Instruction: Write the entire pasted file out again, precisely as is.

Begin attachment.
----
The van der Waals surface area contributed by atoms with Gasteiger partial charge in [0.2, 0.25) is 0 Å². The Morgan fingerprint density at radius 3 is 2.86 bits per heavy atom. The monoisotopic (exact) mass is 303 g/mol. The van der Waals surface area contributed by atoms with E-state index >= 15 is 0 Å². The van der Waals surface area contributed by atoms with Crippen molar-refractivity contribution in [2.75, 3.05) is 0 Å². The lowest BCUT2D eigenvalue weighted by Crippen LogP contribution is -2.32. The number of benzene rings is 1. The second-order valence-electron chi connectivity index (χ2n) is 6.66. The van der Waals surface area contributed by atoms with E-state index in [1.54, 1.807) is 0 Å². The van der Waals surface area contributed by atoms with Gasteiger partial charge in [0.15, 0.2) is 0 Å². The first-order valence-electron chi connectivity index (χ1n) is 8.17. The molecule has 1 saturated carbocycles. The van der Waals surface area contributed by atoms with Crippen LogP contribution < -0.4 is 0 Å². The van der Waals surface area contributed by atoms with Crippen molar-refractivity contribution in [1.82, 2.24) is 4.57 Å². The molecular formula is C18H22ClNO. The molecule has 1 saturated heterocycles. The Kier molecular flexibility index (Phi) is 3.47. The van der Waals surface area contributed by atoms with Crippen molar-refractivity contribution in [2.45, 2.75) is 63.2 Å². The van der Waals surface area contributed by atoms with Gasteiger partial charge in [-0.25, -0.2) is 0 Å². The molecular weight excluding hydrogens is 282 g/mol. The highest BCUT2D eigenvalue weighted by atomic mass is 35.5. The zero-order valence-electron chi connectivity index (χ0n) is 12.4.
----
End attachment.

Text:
The van der Waals surface area contributed by atoms with Gasteiger partial charge in [0.2, 0.25) is 0 Å². The Morgan fingerprint density at radius 3 is 2.86 bits per heavy atom. The monoisotopic (exact) mass is 303 g/mol. The van der Waals surface area contributed by atoms with E-state index >= 15 is 0 Å². The van der Waals surface area contributed by atoms with Crippen molar-refractivity contribution in [2.75, 3.05) is 0 Å². The lowest BCUT2D eigenvalue weighted by Crippen LogP contribution is -2.32. The number of benzene rings is 1. The second-order valence-electron chi connectivity index (χ2n) is 6.66. The van der Waals surface area contributed by atoms with E-state index in [1.54, 1.807) is 0 Å². The van der Waals surface area contributed by atoms with Gasteiger partial charge in [0.15, 0.2) is 0 Å². The first-order valence-electron chi connectivity index (χ1n) is 8.17. The molecule has 1 saturated carbocycles. The van der Waals surface area contributed by atoms with Crippen LogP contribution < -0.4 is 0 Å². The van der Waals surface area contributed by atoms with Crippen molar-refractivity contribution in [1.82, 2.24) is 4.57 Å². The molecular formula is C18H22ClNO. The molecule has 1 saturated heterocycles. The Kier molecular flexibility index (Phi) is 3.47. The van der Waals surface area contributed by atoms with Crippen molar-refractivity contribution in [2.45, 2.75) is 63.2 Å². The van der Waals surface area contributed by atoms with Gasteiger partial charge in [-0.25, -0.2) is 0 Å². The molecular weight excluding hydrogens is 282 g/mol. The highest BCUT2D eigenvalue weighted by atomic mass is 35.5. The zero-order valence-electron chi connectivity index (χ0n) is 12.4.